Whibley endures the storm for second OMA win

Article by John Gasso

Waukon, Iowa is a favorite track of many of the OMA Nationals regulars including champion Jimmy Jarrett. Unfortunately the weather on race day became something that people will be talking about for a long time. Jarrett started his day with an electric pole crashing in to his room. Shortly after the power line hit the ground at our hotel there was a crash that sounded like a truck hit the building. The massive overnight rainfall had loosened the hillside to the point of release, and it came crashing in through the back wall of the room occupied by Monty Gusse. Things were not looking good. Our seven mile trip to the track was an exercise in negotiating through mudslides and downed trees. High water on both sides of the road, a chicken coop floating down the river, and a horse stranded in chest high water made the short trip full of surprises. Our four wheel drive truck barely negotiated a downed tree across the road. The same tree kept Jarrett and Gusse from following the normal route, and they were forced to take a one and a half hour detour up through Minnesota to reach the track.

The race started on time under what appeared to be clear skies and a beautiful afternoon. After just over one hour of racing we would experience another round of the sky falling in with a continuous downpour that would ultimately create what Aaron Wegner called “definitely one of the gnarliest races I’ve ever run.” He recalled “the water flowing, you know, some of the creeks got going so fast they’d almost pull you off the bike when you crossed them.” Wegner was able put his Fastway Pro Moto Billet Sidi Yamaha on point to capture the Vemar hole shot award. Things were looking good for the racer from Traverse City, Michigan until they reached some long field sections. According to Wegner “it didn’t take long for guys to start passing. You know, the guys on the four strokes had all that power going across the fields and stuff.” He battled throughout the race with Adam Bonneur, Nick Fahringer, and Shane Klimek. Fahringer was able to get his Moose Racing Smith Goggles Husaberg clear of the group later in the race, and finished nine laps in just over two hours and twenty seven minutes to take a well deserved fourth place. Wegner ended his day in sixth place behind the Storm Lake Honda of Cooper Bailey. Bonneur and Klimek experienced some trouble late in the race. The Fastway Pro Moto Billet Yamaha of Bonneur was credited with ninth place while Klimek would take his privateer Yamaha home with tenth place.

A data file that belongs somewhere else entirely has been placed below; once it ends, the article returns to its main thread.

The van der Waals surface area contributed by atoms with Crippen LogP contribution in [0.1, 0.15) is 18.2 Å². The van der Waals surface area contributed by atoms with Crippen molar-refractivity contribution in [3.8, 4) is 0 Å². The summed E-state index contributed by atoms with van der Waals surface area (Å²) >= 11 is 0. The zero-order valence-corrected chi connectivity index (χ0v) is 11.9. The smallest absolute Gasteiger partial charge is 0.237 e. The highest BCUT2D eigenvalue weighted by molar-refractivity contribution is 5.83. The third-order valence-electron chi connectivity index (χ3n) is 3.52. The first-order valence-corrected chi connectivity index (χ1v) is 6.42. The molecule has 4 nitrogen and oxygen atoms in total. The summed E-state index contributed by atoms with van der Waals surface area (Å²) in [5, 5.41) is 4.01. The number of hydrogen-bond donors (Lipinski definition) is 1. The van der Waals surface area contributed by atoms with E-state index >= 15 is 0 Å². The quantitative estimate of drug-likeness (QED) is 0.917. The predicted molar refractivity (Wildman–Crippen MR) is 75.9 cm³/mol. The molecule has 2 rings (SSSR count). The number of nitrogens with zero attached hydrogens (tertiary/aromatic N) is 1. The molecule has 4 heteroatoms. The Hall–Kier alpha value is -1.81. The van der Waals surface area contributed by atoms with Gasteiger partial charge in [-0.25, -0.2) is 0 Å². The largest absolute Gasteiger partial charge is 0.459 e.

New Zealander Paul Whibley has adapted well to the OMA Nationals course structure. The friendly and approachable pro kept his FMF Moose Racing Team Suzuki out front for much of this race. He was able to complete ten laps in two hours, nineteen minutes and eight seconds to collect his second consecutive OMA win. Fellow Team FMF Suzuki racer and defending OMA Nationals champion Jimmy Jarrett took second place under the pouring rain. The Valli Motorsports Yamaha of Brian Garrahan was the final racer to complete ten laps of the monsoon in Iowa. After two hours and thirty six minutes of battle Garrahan took the checkers inside the old barn that provided some shelter for the scoring crew.

Shannon Kenworthy was one of the few people left in the pits after the race conclusion. The Forty B Class winner from Jefferson City, Missouri had this recollection of the late stages of the race. “I got to the bottom of the creek over the hill there. I came back around and I told them I don’t think there was no way to go back through the creek again. They said well just go another lap, so I go to the bottom of the hill down there and Steve Leivan’s bike, the only thing showing was his handlebars. Ten of us were waist deep in it trying to pull his bike out. We got his bike out and rode around.” The MSR Yamaha of Kenworthy crossed the line for his fourth lap after two hours and forty five minutes.

Rochester, Minnesota rider Andrew Goldammer managed five laps of the course he said was “the wettest race I’ve done since 02.” His Cycle City Smith Honda CR250 finished after two hours and forty two minutes taking third place in 30-39 A. Meanwhile, self proclaimed “Fossil Class” rider Brett Grossman made the following observations regarding this event where he finished third in the fifty plus class. The South St. Paul Hitching Post Yamaha YZ250 racer completed four laps in one hour and fifty five minutes. “You know, the OMA races are so much fun. They’re always challenging. It’s good people and good comradery. Just a lot of fun to come down here, even when the weather isn’t as pleasant as we’d like to see it. It’s always exciting.”

Bill Gusse does not believe in cancelling an event. A large number of racers traveled long distances to be at this race, and he was not about to let them down. The racing would go on after some modifications to the trail were made to accommodate some issues created by the rainfall. Unfortunately some of the nasty, gnarly hill climbs and downhill sections had to be removed, but the track remained a challenge. This is the OMA Nationals series, and it was a race worthy of the reputation.


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